Jaylon Smith, the star Notre Dame linebacker who was a lock to be drafted in the Top 10, suffered an ACL/LCL tear against Ohio State in an exhibition bowl game, and it is unclear if he’ll be able to play in the 2016 NFL season.
Clearly, this will impact Smith’s draft stock. Do you draft a player in the 1st round knowing he won’t suit up as a rookie? Before you answer, remember: Coaches are increasingly on the hot seat in the NFL, with more and more getting fired after two and three seasons. Only a handful of coaches can feel confident about job security.
So where does that leave Smith? As a point of reference, Tyran Mathieu tore his ACL and LCL on Dec. 9, 2013, and was back on the field for the Cardinals by mid-September, 2014. But it’s clear he wasn’t at full strength – his 2014 season paled in comparison to how dominant he was in 2015.
Smith is bigger and heavier than Mathieu. What will his recovery be like? Will he have to sit out the entire season?
This of course leads to a future bowl game question: If people are willing to talk about Leonard Fournette sitting out his junior season ahead of the draft, why aren’t people talking about Top 10 picks sitting out a meaningless bowl game on New Year’s Day?
The “should Fournette sit out” discussion is a fun, silly one – though not all that practical. Smith’s situation seems like a more realistic question. Consider this:
- Notre Dame was out of the National Championship race. The game meant nothing. Talk to any scout or NFL front office person and it was clear he was going high in the 1st round.
- Yes, Smith would be letting his teammates down by sitting out. He would be viewed as selfish. He’s a competitor, of course he wants to play. But if he knew that he could cost himself millions (see below) by going from the 10th pick to the 2nd round, would he have reconsidered?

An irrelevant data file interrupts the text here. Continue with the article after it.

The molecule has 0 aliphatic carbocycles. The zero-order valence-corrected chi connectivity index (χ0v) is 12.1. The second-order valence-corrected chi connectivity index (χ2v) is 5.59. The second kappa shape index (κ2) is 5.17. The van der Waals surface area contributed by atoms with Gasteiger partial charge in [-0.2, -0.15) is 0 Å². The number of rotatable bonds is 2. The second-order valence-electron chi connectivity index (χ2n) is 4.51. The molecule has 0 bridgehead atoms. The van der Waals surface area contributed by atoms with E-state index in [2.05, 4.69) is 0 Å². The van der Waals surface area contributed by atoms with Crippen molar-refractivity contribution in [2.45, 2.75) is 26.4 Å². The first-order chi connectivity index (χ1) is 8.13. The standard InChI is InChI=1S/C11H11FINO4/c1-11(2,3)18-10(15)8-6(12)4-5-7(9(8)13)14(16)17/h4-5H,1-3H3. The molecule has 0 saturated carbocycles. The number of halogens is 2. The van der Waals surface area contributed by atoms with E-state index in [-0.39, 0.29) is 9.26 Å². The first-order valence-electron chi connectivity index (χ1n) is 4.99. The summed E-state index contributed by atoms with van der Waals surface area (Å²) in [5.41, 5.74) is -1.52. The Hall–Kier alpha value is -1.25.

- The Playoff vs Regular Bowl game distinction is important. Nobody would advocate sitting out a playoff game when the goal is a National Championship. Nobody’s going to remember an exhibition bowl game in a couple years – except Smith, who lost significant money by playing and getting injured.
- Does this discussion only apply to anyone projected as a Top 10 pick? One could ask, ‘how do we know for sure any of these guys are a Top 10 pick?’ Hell, in early December, Ole Miss DL Robert Nkemdiche was viewed as a likely Top 10 pick. A drug incident – once teams do their homework – definitely drops him out of the Top 10, and maybe to the 2nd round.
The 10th pick in the 2015 draft, Todd Gurley – who himself was injured, but during Georgia’s regular season – got a 4-year, $13.8 million contract. It’s all guaranteed and included an $8.3 million signing bonus.
The 33rd pick of the 2015 draft, Landon Collins, was the first pick of the 2nd round. The Giants signed him to a 4-year, $6 million deal with a signing bonus “in the 2.5 million range.”
Injuries happen. They’re unpredictable. They could happen in practice. But if you’ve got a bright future and are on the cusp of millions, why risk it in a meaningless bowl game?